Of course, even if some particular plasticizer is identified as harmful (be it phthalates or BPA), it’s not like plastics manufacturers can simply remove it and have a useful product. Without the plasticizers, you get extremely brittle products, which would be simply useless. So a manufacturer will replace BPA with some other plasticizer. But we don’t know what the effects of the new plasticizer will be, so we’re trading a known small risk for an untested unknown… I’m not sure this exactly the wisest approach.
More accurately, the Canadian government has officially designated BPA as a toxic substance, which is a legal precursor to various potential regulations. The first of these regulations was the ban of polycarbonate baby bottles; more regulations to eliminate other applications of BPA are expected over time. (FWIW, a number of sites have condensed this description to the one word “ban,” but we strive to do better.)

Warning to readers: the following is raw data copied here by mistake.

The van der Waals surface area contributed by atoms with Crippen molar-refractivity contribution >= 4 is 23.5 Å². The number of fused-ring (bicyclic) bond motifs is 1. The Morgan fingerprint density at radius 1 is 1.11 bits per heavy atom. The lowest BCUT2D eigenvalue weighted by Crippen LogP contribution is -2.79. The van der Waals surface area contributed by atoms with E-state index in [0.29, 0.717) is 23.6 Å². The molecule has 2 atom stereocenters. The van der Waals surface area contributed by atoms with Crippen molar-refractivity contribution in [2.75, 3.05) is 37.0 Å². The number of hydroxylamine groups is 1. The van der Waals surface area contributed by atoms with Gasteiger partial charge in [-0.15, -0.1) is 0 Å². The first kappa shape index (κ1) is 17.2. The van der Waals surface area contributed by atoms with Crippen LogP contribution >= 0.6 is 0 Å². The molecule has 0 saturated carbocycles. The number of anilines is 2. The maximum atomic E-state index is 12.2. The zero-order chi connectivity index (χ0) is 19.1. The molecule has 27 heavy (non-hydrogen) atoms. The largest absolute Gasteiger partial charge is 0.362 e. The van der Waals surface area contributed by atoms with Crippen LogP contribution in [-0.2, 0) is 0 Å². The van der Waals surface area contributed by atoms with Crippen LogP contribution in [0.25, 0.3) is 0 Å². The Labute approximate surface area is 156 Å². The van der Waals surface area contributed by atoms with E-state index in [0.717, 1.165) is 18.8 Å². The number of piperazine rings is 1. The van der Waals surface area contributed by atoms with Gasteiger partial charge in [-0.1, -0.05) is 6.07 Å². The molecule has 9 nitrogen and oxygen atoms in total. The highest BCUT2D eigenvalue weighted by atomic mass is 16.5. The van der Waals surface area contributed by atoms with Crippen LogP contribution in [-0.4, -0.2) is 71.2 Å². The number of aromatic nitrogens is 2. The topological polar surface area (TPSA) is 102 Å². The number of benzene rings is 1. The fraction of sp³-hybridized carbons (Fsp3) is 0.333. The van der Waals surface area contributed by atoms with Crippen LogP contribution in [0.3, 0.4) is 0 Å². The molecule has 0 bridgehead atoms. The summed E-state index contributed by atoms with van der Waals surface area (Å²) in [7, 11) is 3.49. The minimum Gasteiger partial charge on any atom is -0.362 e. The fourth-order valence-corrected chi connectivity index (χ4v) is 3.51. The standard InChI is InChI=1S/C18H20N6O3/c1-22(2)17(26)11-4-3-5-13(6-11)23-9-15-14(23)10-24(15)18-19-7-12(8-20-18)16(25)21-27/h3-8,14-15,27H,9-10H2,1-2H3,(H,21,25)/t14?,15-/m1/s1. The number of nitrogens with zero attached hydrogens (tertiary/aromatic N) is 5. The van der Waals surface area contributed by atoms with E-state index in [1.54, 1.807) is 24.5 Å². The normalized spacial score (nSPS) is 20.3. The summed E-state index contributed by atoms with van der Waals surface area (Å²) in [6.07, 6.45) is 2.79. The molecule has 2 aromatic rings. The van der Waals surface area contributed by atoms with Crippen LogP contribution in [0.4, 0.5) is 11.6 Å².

Well, I was addressing the part about “PCB,” which is the part that has had research and regulatory action in the news lately.
The OP mentioned the FDA–why would something potentially dangerous be allowed? The FDA’s approach to foods and food packaging is fundamentally different than the approach to drugs. Drugs are supposed to be proven “safe and effective” before they are allowed to market; this often requires years of testing (the time and cost of this research is typically presented as the justification for the high price of patented drugs). Food additives and food packaging are essentially the opposite; though there is an “approval” process, there is really nothing like the testing that drugs undergo (and most additives are cheap from the industry’s point of view).